This isn’t to say that all of this has yet seeped through the cracks into recorded media. While (inspired by the success of “Crazy Blues”) Okeh were releasing their series of “race records,” they were still exclusively operating out of New York, and their competitor Paramount Records would not start releasing this sort of recording until the following year. The rest of the music industry was still firmly stuck in the 1900s, releasing the sort of sentimental ballads and d-grade operetta they had been since they’d formed, likely the same singers and the same management too. Occasionally they would put something out by a dance band, and occasionally they would strike gold, but such things do not seem to be generally part of the business plan.
So as far as the mix is concerned, we are still operating on the margins, but the margins are expanding, cracks are forming, soon this wonderful infection is going to be irresistible in its spread.
0:00:17 Harry E. Humphrey – Santa Claus hides in your phonograph (Excerpt 1)
0:00:32 American Symphony Orchestra – Ride of the Valkyries
0:01:30 Harry E. Humphrey – Santa Claus hides in your phonograph (Excerpt 2)
0:01:41 Zez Confrey – Kitten On The Keys
0:04:42 Shelton Brooks & Co. – Darktown Court Room
0:04:50 The Jazz Hounds – Royal Garden Blues
0:07:47 Mamie Smith & Her Jazz Hounds – ‘U’ Need Some Lovin’ Blues
0:10:40 Justine Roberts – The Shop Girl (Excerpt 1)
0:10:50 Ladd’s Black Aces – Aunt Hagar’s Children’s Blues
0:14:01 Justine Roberts – The Shop Girl (Excerpt 2)
0:14:11 Lucille Hegamin – Wabash Blues
0:17:24 John Riley – Casey Departing to Congress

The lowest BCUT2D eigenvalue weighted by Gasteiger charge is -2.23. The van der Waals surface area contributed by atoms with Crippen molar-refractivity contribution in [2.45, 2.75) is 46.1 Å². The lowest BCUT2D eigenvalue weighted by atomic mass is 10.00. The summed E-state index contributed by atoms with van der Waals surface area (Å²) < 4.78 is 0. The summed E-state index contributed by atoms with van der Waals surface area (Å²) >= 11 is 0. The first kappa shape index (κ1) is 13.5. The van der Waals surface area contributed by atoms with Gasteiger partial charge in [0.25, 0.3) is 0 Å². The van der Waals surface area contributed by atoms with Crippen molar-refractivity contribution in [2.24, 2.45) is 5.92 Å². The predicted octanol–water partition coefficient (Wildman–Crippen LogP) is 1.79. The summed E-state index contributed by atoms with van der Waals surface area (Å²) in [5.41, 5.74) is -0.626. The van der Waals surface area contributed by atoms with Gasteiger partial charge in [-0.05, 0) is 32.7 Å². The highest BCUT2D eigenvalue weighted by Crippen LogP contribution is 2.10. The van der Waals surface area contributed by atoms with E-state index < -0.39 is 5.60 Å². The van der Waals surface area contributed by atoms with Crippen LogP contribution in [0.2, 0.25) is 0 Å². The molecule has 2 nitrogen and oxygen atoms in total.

0:17:29 Fletcher Henderson – There Ain’t No Nothin’
0:20:39 Isham Jones – Wabash Blues
0:23:37 Yerkes’ Happy Six – Yokohama Lullaby
0:25:32 Carl Fenton with Rudy Wiedoeft – Biminy Bay
0:28:45 Sergei Esenin – Confessions Of A Hooligan (Excerpt 1)
0:29:16 Luigi Russolo – Serenata
0:31:14 Sergei Esenin – Confessions Of A Hooligan (Excerpt 2)
0:31:30 Jacob Gegna – A Tfileh fun Mendel Beilis
0:34:58 Claudia Muzio – Sei Forse L’angelo Fedele
0:37:42 Bucca-Perez Co. – Nofriu al Telefono
0:37:52 Agustín Barrios – Tarantella
0:40:10 Achilleas Poulos – Kamomatou
0:42:06 Bucca-Perez Co. – Nofriu Buscevicu
0:42:18 Doumoua Ellaini – Aicha
0:43:13 Grupo Pixinguinha – Domingo Eu Vou Lá
0:45:14 Grupo Do Moringa – No Rancho
0:47:41 Warren G. Harding – Opening of Limitation of Armaments Conference
0:47:55 Michael Coleman – Bag of Spuds
0:48:44 Ford Hanford – My Old Kentucky Home
0:49:20 Kandel’s Orchestra – Kandel’s Bulgar
0:51:21 Marcus Garvey – Objects of the Universal Negro Improvement Association (Excerpt 1)
0:51:36 Eubie Blake – Sounds Of Africa
0:53:07 Marcus Garvey – Objects of the Universal Negro Improvement Association (Excerpt 2)
0:53:32 Rudy Wiedoeft’s Californians – Jabberwocky
0:56:45 Gene Rodimichs Orchestra – Home Again Blues
0:58:45 Edgar A. Guest – Wait Till Your Pa Comes Home
0:59:26 Al Weston & Irene Young – At The Circus
1:01:34 Maurice Chevalier – Je N’ Ose Pas
1:04:10 Bert Williams – Unexpectedly
1:05:41 William Cahill – Dinnie Donohue on Prohibition
1:05:55 Sam Moore and Horace Davis – Laughing Rag
1:08:26 Empire Vaudeville Co. – Down At Finnegan’s
1:08:36 Ethel Waters’ Jazz Masters – Bugle Blues (introducing Old Miss Blues)
1:11:11 Original Dixieland Jazz Band – St Louis Blues
1:14:23 Lanin’s Southern Serenaders – Shake It & Break It
1:17:19 Fletcher Henderson – Unknown Blues
1:18:46 Paul Whiteman – Humming
1:21:11 Green Brothers – Moonbeams
1:23:51 Newport Society Orchestra – Yoo Hoo
1:25:43 Benson Orchestra Of Chicago – Ain’t We Got Fun
1:28:49 Brown and Terry Jazzola Boys – Saxophone Blues
1:30:45 James P Johnson – Keep Off The Grass
1:33:02 Sissle’s Sizzling Syncopators – Low Down Blues
1:35:34 Justine Roberts – The Shop Girl (Excerpt 3)
1:35:44 Mamie Smith – Lovin’ Sam From Alabam’
1:38:19 Harry E. Humphrey – Santa Claus hides in your phonograph (Excerpt 3)